Publication Date


Document Type

Doctoral Dissertation

Academic Program

Cell Biology


Cell Biology

First Thesis Advisor

Dr. Robert H. Singer


Hybridization, Genetic, RNA, Messenger


It has been well documented that mRNA is associated with the cytoskeleton, and that this relationship is involved in translation and mRNA sorting. The molecular components involved in the attachment of mRNA to the cytoskeleton are only poorly understood. The objective of this thesis was to directly visualize the interaction of mRNA with the cytoskeleton, with sufficient resolution to identify the filament systems and structures involved. This work required the development of novel in situ hybridization methods for use with electron microscopy. This allowed resolution to visualize single mRNA molecules and individual filaments.

The development of a silver enhancement methodology for both the light and electron microscopic detection of biotinated oligo-dT probes permitted a synoptic view of the intracellular distribution of poly(A) mRNA. At the light microscope, the distribution of poly(A) mRNA did not resemble the individual distribution patterns of microfilaments, intermediate filaments or microtubules. Ultrastructural examination revealed that poly(A) mRNA was not uniformly distributed along cytoskeletal filaments, but clustered at their intersections. The composition of these mRNA containing structures was investigated by both morphologic and in situ hybridization analysis using antibodies to cytoskeletal proteins. In thin sections, polysomes were observed attached to both microfilaments and intermediate filaments. To permit the simultaneous detection of oligo-dT hybridization and specific cytoskeletal proteins, a double labelling method using colloidal gold conjugated antibodies was developed. The majority of poly(A) mRNA was associated with the actin cytoskeleton, with 72% of the hybridization localized within 5nm of a labelled microfilament. Within the actin cytoskeleton, poly(A) mRNA was localized to intersections of orthogonal networks. Greater than 50% of poly(A) colocalized with the actin crosslinking proteins, filamin and α-actinin, but not vinculin.

A significant amount of poly(A) mRNA was found to be associated with intermediate filaments. The double label gold analysis demonstrated that 33% of the hybridization signal localized within 5nm of labelled vimentin filaments. Prior disorganization of the actin cytoskeleton using cytochalasin did not disrupt the association of mRNA with vimentin. These observations are consistent with our morphologic results of polysome-intermediate filament associations, and indicate that microfilaments are not the only filament system to which mRNA is bound. Furthermore, a small amount of hybridization signal (12%) consistently was observed along microtubules, providing an additional cytoskeletal network to distribute mRNA.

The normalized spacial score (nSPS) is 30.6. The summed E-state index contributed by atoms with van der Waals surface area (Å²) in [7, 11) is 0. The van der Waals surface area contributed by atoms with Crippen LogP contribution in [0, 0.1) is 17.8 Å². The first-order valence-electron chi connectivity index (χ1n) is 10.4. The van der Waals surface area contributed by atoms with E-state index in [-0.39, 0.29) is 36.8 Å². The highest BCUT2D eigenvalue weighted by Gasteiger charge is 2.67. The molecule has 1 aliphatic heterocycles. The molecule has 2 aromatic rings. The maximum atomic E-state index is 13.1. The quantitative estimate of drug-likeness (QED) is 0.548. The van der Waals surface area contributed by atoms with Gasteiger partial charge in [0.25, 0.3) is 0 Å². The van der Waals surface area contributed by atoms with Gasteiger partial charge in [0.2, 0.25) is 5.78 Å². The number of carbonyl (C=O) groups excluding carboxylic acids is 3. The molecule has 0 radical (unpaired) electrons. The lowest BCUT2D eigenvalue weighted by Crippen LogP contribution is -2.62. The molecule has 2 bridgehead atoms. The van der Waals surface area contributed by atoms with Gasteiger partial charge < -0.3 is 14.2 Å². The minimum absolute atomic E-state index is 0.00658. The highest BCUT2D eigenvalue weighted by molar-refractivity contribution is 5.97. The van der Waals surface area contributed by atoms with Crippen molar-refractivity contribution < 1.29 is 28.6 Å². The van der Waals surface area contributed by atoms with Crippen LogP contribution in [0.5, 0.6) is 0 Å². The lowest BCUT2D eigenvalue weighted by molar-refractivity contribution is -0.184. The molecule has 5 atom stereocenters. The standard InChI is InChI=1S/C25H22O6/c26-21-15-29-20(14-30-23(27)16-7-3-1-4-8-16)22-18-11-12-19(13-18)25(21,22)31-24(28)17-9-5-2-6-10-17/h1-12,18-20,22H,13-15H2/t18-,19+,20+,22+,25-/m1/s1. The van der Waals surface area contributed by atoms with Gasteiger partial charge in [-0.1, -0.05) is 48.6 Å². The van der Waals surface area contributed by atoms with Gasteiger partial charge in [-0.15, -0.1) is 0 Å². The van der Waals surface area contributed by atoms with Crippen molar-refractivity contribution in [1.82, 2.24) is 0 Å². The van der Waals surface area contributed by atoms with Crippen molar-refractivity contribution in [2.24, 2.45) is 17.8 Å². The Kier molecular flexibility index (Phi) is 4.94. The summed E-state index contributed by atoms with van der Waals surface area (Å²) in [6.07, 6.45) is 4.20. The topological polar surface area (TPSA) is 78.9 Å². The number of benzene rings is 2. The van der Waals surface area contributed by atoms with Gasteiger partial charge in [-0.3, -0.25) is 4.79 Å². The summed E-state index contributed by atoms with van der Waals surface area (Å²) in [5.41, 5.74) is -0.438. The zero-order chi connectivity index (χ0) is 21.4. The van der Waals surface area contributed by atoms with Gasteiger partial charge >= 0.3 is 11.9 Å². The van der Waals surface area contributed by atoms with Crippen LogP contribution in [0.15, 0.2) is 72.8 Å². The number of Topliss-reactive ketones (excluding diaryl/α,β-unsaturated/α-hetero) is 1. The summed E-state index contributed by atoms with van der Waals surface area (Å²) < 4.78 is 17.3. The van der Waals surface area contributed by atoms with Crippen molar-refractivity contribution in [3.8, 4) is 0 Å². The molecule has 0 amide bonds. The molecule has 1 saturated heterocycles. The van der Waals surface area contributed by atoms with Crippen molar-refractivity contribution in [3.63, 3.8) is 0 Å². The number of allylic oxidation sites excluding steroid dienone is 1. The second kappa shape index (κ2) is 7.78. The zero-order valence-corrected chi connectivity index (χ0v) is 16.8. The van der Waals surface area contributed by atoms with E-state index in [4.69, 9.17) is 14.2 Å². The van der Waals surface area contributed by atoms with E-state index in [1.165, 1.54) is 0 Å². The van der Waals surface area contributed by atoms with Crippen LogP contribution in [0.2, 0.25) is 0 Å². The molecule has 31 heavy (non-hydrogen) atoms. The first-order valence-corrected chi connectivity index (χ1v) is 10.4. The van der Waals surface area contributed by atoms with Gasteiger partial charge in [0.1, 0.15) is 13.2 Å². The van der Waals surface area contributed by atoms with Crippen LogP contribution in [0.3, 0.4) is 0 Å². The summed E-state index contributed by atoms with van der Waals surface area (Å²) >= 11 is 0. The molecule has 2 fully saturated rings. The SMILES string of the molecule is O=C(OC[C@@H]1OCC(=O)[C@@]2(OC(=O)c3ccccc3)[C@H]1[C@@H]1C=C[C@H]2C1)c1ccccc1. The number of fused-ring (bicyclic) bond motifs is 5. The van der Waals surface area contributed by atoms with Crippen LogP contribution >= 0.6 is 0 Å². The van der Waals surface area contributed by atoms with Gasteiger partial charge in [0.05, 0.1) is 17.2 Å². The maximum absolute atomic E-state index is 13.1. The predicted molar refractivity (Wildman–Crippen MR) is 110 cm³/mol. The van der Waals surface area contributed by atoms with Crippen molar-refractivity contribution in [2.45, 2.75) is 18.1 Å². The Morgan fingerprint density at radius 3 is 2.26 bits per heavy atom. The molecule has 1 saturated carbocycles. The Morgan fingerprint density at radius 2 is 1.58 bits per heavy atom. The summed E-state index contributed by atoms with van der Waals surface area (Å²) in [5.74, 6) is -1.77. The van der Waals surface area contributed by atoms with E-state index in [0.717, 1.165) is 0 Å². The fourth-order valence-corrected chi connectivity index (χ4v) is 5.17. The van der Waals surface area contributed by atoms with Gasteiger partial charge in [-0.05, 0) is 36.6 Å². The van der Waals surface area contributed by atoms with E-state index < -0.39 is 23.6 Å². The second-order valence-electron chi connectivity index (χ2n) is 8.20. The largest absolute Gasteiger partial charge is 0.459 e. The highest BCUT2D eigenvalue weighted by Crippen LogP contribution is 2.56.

To further characterize the spatial organization of mRNA within the cytoskeleton, ultrastructural methods were developed to directly visualize individual mRNA molecules. First, oligonucleotide probes chemically modified with a single hapten and directly conjugated primary reagents were used to permit detection of an individual hybridized probe molecule by a single gold particle. Second, biotin and digoxigenin labelled oligonucleotide probes were used to simultaneously visualize the intermolecular and intramolecular relationships of two nucleic acid sequences. Third, reverse transcriptase was used to extend hybridized primers in situ which permitted visualization of the poly(A) sequence concomittant with the conformation of an mRNA molecule. These methods have permitted analysis of how single mRNA molecules may be positioned with respect to each other within the cytoskeleton.

The ultrastructural visualization of mRNA within its structural environment has demonstrated heterogeneous interactions with the cytoskeleton. Future work will be needed to further characterize the mechanism of mRNA attachment. The proteins which bridge nucleic acid sequences to specific intersections can be identified. It will be interesting to learn how the identified mRNA-cytoskeletal interactions might be involved in the regulation of both mRNA translation and intracellular location. Lastly, and perhaps the most challenging goal, is to investigate whether the identified mRNA-cytoskeletal interactions are used by the cell to influence its own shape, polarity and architecture.



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